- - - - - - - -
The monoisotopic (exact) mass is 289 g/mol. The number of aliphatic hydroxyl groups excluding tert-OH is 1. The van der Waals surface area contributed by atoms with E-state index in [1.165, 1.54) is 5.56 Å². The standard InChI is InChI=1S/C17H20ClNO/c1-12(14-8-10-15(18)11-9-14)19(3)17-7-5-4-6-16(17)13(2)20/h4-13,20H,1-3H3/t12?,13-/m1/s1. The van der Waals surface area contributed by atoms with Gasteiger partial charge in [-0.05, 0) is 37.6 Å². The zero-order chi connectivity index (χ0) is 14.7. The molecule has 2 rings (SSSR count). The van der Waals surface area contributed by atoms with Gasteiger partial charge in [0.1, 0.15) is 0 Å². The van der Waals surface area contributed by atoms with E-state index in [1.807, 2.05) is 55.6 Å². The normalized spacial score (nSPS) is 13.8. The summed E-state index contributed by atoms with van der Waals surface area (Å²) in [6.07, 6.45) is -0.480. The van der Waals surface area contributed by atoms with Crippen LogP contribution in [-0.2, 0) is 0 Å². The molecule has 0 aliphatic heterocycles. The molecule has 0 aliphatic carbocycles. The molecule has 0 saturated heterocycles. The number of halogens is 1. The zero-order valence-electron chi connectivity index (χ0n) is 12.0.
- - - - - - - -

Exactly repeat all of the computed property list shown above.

The monoisotopic (exact) mass is 289 g/mol. The number of aliphatic hydroxyl groups excluding tert-OH is 1. The van der Waals surface area contributed by atoms with E-state index in [1.165, 1.54) is 5.56 Å². The standard InChI is InChI=1S/C17H20ClNO/c1-12(14-8-10-15(18)11-9-14)19(3)17-7-5-4-6-16(17)13(2)20/h4-13,20H,1-3H3/t12?,13-/m1/s1. The van der Waals surface area contributed by atoms with Gasteiger partial charge in [-0.05, 0) is 37.6 Å². The zero-order chi connectivity index (χ0) is 14.7. The molecule has 2 rings (SSSR count). The van der Waals surface area contributed by atoms with Gasteiger partial charge in [0.1, 0.15) is 0 Å². The van der Waals surface area contributed by atoms with E-state index in [1.807, 2.05) is 55.6 Å². The normalized spacial score (nSPS) is 13.8. The summed E-state index contributed by atoms with van der Waals surface area (Å²) in [6.07, 6.45) is -0.480. The van der Waals surface area contributed by atoms with Crippen LogP contribution in [-0.2, 0) is 0 Å². The molecule has 0 aliphatic heterocycles. The molecule has 0 aliphatic carbocycles. The molecule has 0 saturated heterocycles. The number of halogens is 1. The zero-order valence-electron chi connectivity index (χ0n) is 12.0.